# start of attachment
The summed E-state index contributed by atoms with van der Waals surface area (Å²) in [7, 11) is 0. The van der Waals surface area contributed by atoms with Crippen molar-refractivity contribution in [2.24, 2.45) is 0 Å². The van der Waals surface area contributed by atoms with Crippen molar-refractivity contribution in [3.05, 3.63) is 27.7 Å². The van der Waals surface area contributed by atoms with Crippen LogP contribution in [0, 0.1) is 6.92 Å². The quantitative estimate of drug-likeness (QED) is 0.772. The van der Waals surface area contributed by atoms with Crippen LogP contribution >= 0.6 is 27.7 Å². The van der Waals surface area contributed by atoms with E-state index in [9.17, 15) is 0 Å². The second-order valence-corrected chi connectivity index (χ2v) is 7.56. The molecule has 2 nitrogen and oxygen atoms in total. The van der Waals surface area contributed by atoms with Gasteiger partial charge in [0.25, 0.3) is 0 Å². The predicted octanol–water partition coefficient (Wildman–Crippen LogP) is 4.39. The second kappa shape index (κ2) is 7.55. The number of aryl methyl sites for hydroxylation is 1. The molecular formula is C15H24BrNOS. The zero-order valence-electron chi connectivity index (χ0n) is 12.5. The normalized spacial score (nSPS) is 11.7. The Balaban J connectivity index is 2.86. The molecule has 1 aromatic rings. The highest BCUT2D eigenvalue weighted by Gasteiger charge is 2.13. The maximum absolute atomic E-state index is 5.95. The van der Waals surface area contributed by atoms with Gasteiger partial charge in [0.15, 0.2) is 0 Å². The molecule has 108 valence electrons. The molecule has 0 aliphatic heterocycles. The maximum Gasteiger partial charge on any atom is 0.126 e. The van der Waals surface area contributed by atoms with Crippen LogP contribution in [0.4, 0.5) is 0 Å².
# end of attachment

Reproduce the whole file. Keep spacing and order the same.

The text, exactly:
The summed E-state index contributed by atoms with van der Waals surface area (Å²) in [7, 11) is 0. The van der Waals surface area contributed by atoms with Crippen molar-refractivity contribution in [2.24, 2.45) is 0 Å². The van der Waals surface area contributed by atoms with Crippen molar-refractivity contribution in [3.05, 3.63) is 27.7 Å². The van der Waals surface area contributed by atoms with Crippen LogP contribution in [0, 0.1) is 6.92 Å². The quantitative estimate of drug-likeness (QED) is 0.772. The van der Waals surface area contributed by atoms with Crippen LogP contribution >= 0.6 is 27.7 Å². The van der Waals surface area contributed by atoms with E-state index in [9.17, 15) is 0 Å². The second-order valence-corrected chi connectivity index (χ2v) is 7.56. The molecule has 2 nitrogen and oxygen atoms in total. The van der Waals surface area contributed by atoms with Gasteiger partial charge in [0.25, 0.3) is 0 Å². The predicted octanol–water partition coefficient (Wildman–Crippen LogP) is 4.39. The second kappa shape index (κ2) is 7.55. The number of aryl methyl sites for hydroxylation is 1. The molecular formula is C15H24BrNOS. The zero-order valence-electron chi connectivity index (χ0n) is 12.5. The normalized spacial score (nSPS) is 11.7. The Balaban J connectivity index is 2.86. The molecule has 1 aromatic rings. The highest BCUT2D eigenvalue weighted by Gasteiger charge is 2.13. The maximum absolute atomic E-state index is 5.95. The van der Waals surface area contributed by atoms with Gasteiger partial charge in [0.15, 0.2) is 0 Å². The molecule has 108 valence electrons. The molecule has 0 aliphatic heterocycles. The maximum Gasteiger partial charge on any atom is 0.126 e. The van der Waals surface area contributed by atoms with Crippen LogP contribution in [0.4, 0.5) is 0 Å².